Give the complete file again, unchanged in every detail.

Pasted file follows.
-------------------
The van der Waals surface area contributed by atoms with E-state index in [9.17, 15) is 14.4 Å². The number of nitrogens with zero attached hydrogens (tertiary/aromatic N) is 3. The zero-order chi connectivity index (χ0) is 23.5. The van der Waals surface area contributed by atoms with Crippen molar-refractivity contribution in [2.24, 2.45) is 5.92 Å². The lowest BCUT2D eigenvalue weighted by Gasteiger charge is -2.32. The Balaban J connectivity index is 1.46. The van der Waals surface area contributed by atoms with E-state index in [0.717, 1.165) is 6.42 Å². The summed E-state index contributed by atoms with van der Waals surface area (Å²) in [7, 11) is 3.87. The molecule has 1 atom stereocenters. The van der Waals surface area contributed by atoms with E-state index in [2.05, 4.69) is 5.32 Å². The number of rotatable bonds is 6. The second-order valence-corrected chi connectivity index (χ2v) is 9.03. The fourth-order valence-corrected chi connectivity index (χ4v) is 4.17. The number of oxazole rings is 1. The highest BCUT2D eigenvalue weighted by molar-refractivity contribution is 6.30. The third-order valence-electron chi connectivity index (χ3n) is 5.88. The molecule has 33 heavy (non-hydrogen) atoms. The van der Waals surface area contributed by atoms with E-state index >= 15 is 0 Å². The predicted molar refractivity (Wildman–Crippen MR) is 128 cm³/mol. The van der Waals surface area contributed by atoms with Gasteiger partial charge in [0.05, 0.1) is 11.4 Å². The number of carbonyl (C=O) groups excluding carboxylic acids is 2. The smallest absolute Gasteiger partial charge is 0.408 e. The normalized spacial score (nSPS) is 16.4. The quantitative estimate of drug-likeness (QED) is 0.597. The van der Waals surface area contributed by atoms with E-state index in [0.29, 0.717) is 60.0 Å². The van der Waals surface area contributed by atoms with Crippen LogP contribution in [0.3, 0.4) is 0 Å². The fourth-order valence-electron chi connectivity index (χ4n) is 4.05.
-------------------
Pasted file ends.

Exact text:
The van der Waals surface area contributed by atoms with E-state index in [9.17, 15) is 14.4 Å². The number of nitrogens with zero attached hydrogens (tertiary/aromatic N) is 3. The zero-order chi connectivity index (χ0) is 23.5. The van der Waals surface area contributed by atoms with Crippen molar-refractivity contribution in [2.24, 2.45) is 5.92 Å². The lowest BCUT2D eigenvalue weighted by Gasteiger charge is -2.32. The Balaban J connectivity index is 1.46. The van der Waals surface area contributed by atoms with E-state index in [0.717, 1.165) is 6.42 Å². The summed E-state index contributed by atoms with van der Waals surface area (Å²) in [7, 11) is 3.87. The molecule has 1 atom stereocenters. The van der Waals surface area contributed by atoms with E-state index in [2.05, 4.69) is 5.32 Å². The number of rotatable bonds is 6. The second-order valence-corrected chi connectivity index (χ2v) is 9.03. The fourth-order valence-corrected chi connectivity index (χ4v) is 4.17. The number of oxazole rings is 1. The highest BCUT2D eigenvalue weighted by molar-refractivity contribution is 6.30. The third-order valence-electron chi connectivity index (χ3n) is 5.88. The molecule has 33 heavy (non-hydrogen) atoms. The van der Waals surface area contributed by atoms with E-state index >= 15 is 0 Å². The predicted molar refractivity (Wildman–Crippen MR) is 128 cm³/mol. The van der Waals surface area contributed by atoms with Gasteiger partial charge in [0.05, 0.1) is 11.4 Å². The number of carbonyl (C=O) groups excluding carboxylic acids is 2. The smallest absolute Gasteiger partial charge is 0.408 e. The normalized spacial score (nSPS) is 16.4. The quantitative estimate of drug-likeness (QED) is 0.597. The van der Waals surface area contributed by atoms with E-state index in [0.29, 0.717) is 60.0 Å². The van der Waals surface area contributed by atoms with Crippen LogP contribution in [0.3, 0.4) is 0 Å². The fourth-order valence-electron chi connectivity index (χ4n) is 4.05.